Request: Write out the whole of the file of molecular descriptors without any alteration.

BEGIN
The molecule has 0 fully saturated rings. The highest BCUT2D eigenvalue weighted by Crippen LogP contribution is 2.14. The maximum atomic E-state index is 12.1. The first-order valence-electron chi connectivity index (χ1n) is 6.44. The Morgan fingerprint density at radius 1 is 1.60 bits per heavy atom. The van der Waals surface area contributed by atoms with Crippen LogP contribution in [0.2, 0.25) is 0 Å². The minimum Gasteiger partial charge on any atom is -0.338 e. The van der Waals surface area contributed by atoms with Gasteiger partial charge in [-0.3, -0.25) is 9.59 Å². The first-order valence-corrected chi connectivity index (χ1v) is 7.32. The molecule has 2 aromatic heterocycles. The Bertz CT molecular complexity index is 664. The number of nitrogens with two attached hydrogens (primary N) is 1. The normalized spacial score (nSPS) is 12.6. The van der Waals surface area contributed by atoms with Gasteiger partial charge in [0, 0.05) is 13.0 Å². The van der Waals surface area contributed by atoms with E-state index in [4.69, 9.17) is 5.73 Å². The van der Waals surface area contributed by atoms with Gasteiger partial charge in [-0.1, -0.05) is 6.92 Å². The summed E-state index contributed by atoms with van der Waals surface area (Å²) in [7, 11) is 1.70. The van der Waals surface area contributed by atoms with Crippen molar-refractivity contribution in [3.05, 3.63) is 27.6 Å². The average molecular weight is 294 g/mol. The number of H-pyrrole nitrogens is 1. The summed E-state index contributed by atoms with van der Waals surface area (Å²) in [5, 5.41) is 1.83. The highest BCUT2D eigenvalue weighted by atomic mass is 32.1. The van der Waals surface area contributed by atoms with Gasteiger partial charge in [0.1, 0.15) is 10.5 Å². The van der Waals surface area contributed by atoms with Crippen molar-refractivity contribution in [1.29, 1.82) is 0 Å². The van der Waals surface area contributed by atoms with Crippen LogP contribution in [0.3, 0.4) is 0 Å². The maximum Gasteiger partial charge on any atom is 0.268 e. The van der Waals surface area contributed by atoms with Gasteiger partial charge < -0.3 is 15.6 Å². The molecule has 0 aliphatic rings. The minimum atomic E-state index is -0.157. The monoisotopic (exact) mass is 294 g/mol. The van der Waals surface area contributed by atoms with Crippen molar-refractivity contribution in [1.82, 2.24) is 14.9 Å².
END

The molecule has 0 fully saturated rings. The highest BCUT2D eigenvalue weighted by Crippen LogP contribution is 2.14. The maximum atomic E-state index is 12.1. The first-order valence-electron chi connectivity index (χ1n) is 6.44. The Morgan fingerprint density at radius 1 is 1.60 bits per heavy atom. The van der Waals surface area contributed by atoms with Crippen LogP contribution in [0.2, 0.25) is 0 Å². The minimum Gasteiger partial charge on any atom is -0.338 e. The van der Waals surface area contributed by atoms with Gasteiger partial charge in [-0.3, -0.25) is 9.59 Å². The first-order valence-corrected chi connectivity index (χ1v) is 7.32. The molecule has 2 aromatic heterocycles. The Bertz CT molecular complexity index is 664. The number of nitrogens with two attached hydrogens (primary N) is 1. The normalized spacial score (nSPS) is 12.6. The van der Waals surface area contributed by atoms with Gasteiger partial charge in [0, 0.05) is 13.0 Å². The van der Waals surface area contributed by atoms with E-state index in [4.69, 9.17) is 5.73 Å². The van der Waals surface area contributed by atoms with Gasteiger partial charge in [-0.1, -0.05) is 6.92 Å². The summed E-state index contributed by atoms with van der Waals surface area (Å²) in [7, 11) is 1.70. The van der Waals surface area contributed by atoms with Crippen molar-refractivity contribution in [3.05, 3.63) is 27.6 Å². The average molecular weight is 294 g/mol. The number of H-pyrrole nitrogens is 1. The summed E-state index contributed by atoms with van der Waals surface area (Å²) in [5, 5.41) is 1.83. The highest BCUT2D eigenvalue weighted by atomic mass is 32.1. The van der Waals surface area contributed by atoms with Gasteiger partial charge in [0.1, 0.15) is 10.5 Å². The van der Waals surface area contributed by atoms with Crippen molar-refractivity contribution in [1.29, 1.82) is 0 Å². The van der Waals surface area contributed by atoms with Crippen LogP contribution in [0.3, 0.4) is 0 Å². The maximum Gasteiger partial charge on any atom is 0.268 e. The van der Waals surface area contributed by atoms with Gasteiger partial charge < -0.3 is 15.6 Å². The molecule has 0 aliphatic rings. The minimum atomic E-state index is -0.157. The monoisotopic (exact) mass is 294 g/mol. The van der Waals surface area contributed by atoms with Crippen molar-refractivity contribution in [1.82, 2.24) is 14.9 Å².